The contact layer 101 may be referred to as “un-landed.” “Un-landed” is generally used to contrast a conventional contact process which is “fully-landed” on a diffusion layer and a polysilicon layer. A “fully-landed” contact layer is completely enclosed by (or in contact with) landing layers, e.g., a diffusion layer and a polysilicon layer, with all sources of variation in a fabrication process. The “un-landed” contact layer 101 may be partially landed on a diffusion layer and/or a polysilicon layer in fabrication processes. “Registration” of the contact layer 101 may refer to “directly” aligning the “un-landed” contact layer 101 to the logic-based PLY polysilicon gate layer 103 or the flash-based SMS polysilicon gate layer 104 in flash-plus-logic integration.
An additional “contact-to-gate” registration requirement of the “un-landed” contact layer 101 in a flash-plus-logic process may be a problem. While maintaining a tight registration capability (specification) of the contact layer 101 with “direct” alignment to one gate layer (PLY layer 103 with SRAM wordlines and transistor gates 103A-103D to specify contact-to-gate spaces Y1 and X), the contact-to-gate space Y2 for “indirect” alignment to the SMS flash wordlines 104A, 104B of the SMS layer 104 may be larger. For example, Y2 may be larger than X or Y1 by about 10 to 40%. This may result in a different design rule for flash-plus-logic technology compared to flash-only or logic-only technologies, which may be undesirable.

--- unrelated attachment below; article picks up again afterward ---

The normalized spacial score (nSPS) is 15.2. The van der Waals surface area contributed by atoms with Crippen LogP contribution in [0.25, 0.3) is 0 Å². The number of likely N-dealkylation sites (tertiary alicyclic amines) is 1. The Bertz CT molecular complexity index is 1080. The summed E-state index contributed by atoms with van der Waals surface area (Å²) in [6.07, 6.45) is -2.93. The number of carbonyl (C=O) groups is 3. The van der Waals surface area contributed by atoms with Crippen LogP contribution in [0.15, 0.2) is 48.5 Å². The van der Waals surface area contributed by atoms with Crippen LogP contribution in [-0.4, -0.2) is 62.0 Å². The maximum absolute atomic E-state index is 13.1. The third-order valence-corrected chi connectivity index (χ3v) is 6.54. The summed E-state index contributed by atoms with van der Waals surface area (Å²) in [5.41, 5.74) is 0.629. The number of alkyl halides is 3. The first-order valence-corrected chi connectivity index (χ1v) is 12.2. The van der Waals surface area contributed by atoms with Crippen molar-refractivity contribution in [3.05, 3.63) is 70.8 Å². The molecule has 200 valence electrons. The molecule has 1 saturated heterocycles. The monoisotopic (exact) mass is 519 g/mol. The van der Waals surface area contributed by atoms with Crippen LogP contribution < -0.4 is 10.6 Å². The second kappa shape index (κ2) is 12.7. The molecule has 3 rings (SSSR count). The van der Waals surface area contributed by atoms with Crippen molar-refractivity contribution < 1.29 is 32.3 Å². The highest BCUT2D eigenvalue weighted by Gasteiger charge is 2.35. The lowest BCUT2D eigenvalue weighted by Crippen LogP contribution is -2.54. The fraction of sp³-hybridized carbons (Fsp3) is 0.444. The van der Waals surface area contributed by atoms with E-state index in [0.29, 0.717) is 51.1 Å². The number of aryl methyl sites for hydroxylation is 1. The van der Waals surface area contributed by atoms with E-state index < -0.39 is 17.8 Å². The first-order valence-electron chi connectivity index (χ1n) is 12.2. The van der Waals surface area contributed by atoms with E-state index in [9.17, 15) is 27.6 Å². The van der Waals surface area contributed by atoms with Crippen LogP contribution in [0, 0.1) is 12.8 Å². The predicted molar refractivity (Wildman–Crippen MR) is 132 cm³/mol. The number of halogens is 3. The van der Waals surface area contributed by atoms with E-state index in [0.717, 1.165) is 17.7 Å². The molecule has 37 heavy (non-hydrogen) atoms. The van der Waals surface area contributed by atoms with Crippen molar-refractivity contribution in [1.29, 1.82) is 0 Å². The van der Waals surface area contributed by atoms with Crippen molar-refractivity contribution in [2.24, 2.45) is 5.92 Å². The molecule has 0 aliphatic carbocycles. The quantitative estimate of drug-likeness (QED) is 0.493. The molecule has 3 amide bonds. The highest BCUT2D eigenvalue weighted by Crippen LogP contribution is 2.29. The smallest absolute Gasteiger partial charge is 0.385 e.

A problem to solve is how to use the same design rule for flash-only and flash-plus-logic technology. A possible solution to the problem is to increase contact-to-flash wordline space Y2 for a flash-plus-logic process to accommodate “indirect” alignment registration, while maintaining the contact-to-SRAM wordline space Y1 to accommodate “direct” alignment registration requirement. The increase in contact-to-flash (contact-to-SMS) wordline space Y2 required by flash-plus-logic technology due to indirect alignment may be addressed by one of the following two approaches. Flash-only technology may produce a larger foot print than its capability (specification). Increasing flash cell size may result in an undesirable die size increase.